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1951 Mercury Truck Parked for 50 Years Roars Back to Life Just in Time for Halloween

Discontinued in 2011, Mercury is mostly remembered for cars like the Cougar, Marauder, Montclair, and Grand Marquis. But Ford's medium-priced brand also built pickup trucks for a couple of decades. Not only almost forgotten, but these haulers are also hard to find nowadays.
1951 Mercury M6 barn find 7 photos
1951 Mercury M6 barn find1951 Mercury M6 barn find1951 Mercury M6 barn find1951 Mercury M6 barn find1951 Mercury M6 barn find1951 Mercury M6 barn find
That's far from surprising, though. Sold primarily in Canada, Mercury trucks never became as popular as the Ford F-Series haulers they were based on. As a result, many owners abandoned them in barns and backyards once they were done with them. All told, you need a lot of luck to see a Mercury M-Series in the metal today. Especially if we're talking about rigs that run and drive.

But it's not all bad news when it comes to these old trucks. While we can't talk about a proper cult following, Mercury haulers are favored by a small group of enthusiasts who save what they can from barns and junkyards.

Jim of YouTube's "Strong's Garage" is one of them. Already the proud owner of an M1 for a few years, he recently saved a bigger Mercury truck of the M6 variety. The early 1950s rig spent about 50 years in storage, but, as we've seen in a previous video, it emerged out of the barn in pretty solid shape, albeit dusty and a bit rusty.

Why are we looking at this truck again? Well, rare vehicles always deserve a second look, but this footage is about getting the old flathead V8 engine running again. And not only does it roar back to life after 50 years without a sip of gasoline, but it still has enough oomph to take the Mercury on a short drive around the yard. Isn't it amazing when old-school rigs get revived after so much time off the road?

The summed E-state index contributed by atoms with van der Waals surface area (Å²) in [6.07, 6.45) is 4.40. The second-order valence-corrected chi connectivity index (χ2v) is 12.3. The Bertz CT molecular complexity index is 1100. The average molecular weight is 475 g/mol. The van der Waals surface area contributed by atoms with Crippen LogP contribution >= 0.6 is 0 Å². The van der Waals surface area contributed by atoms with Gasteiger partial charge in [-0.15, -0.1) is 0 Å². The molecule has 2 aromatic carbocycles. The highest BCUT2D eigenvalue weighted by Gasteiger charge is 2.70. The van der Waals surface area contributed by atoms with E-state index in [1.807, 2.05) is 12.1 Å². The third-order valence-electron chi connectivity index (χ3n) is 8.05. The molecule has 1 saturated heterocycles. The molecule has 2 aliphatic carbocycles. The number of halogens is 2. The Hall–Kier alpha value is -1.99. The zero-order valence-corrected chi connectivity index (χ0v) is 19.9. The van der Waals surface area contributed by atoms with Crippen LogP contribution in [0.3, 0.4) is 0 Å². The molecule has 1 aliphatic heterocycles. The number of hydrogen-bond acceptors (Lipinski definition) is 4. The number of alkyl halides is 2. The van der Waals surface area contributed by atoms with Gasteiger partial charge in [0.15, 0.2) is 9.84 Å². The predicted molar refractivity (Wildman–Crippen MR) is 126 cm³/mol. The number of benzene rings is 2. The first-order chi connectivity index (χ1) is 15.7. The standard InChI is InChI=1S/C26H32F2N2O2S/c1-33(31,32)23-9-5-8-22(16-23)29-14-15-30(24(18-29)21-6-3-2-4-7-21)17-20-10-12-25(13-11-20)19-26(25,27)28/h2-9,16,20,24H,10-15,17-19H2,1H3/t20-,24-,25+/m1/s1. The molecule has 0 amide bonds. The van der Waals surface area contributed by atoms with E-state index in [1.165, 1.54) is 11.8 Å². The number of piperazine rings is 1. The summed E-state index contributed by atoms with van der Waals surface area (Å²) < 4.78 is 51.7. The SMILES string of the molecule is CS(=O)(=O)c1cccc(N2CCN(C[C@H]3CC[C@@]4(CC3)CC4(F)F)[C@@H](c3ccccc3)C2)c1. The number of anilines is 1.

If you're not familiar with Mercury trucks, the company started making them in 1946 when Ford still produced trucks based on its main full-size car. When the F-Series arrived in 1948, Mercury also adopted the design and switched to the M-Series nomenclature.

The nameplate remained in production until 1968, covering five different generations of the Ford F-Series. On top of light-duty trucks, the brand also produced medium-duty versions (F-500 and above) and even a bus chassis based on the Ford B-Series. A tilt-cab version of the Ford C-Serie was also included in the lineup.

But that's enough history for today. Hit the play button below to see this cool 1951 M6 two-ton grain truck come back to life just in time for Halloween.

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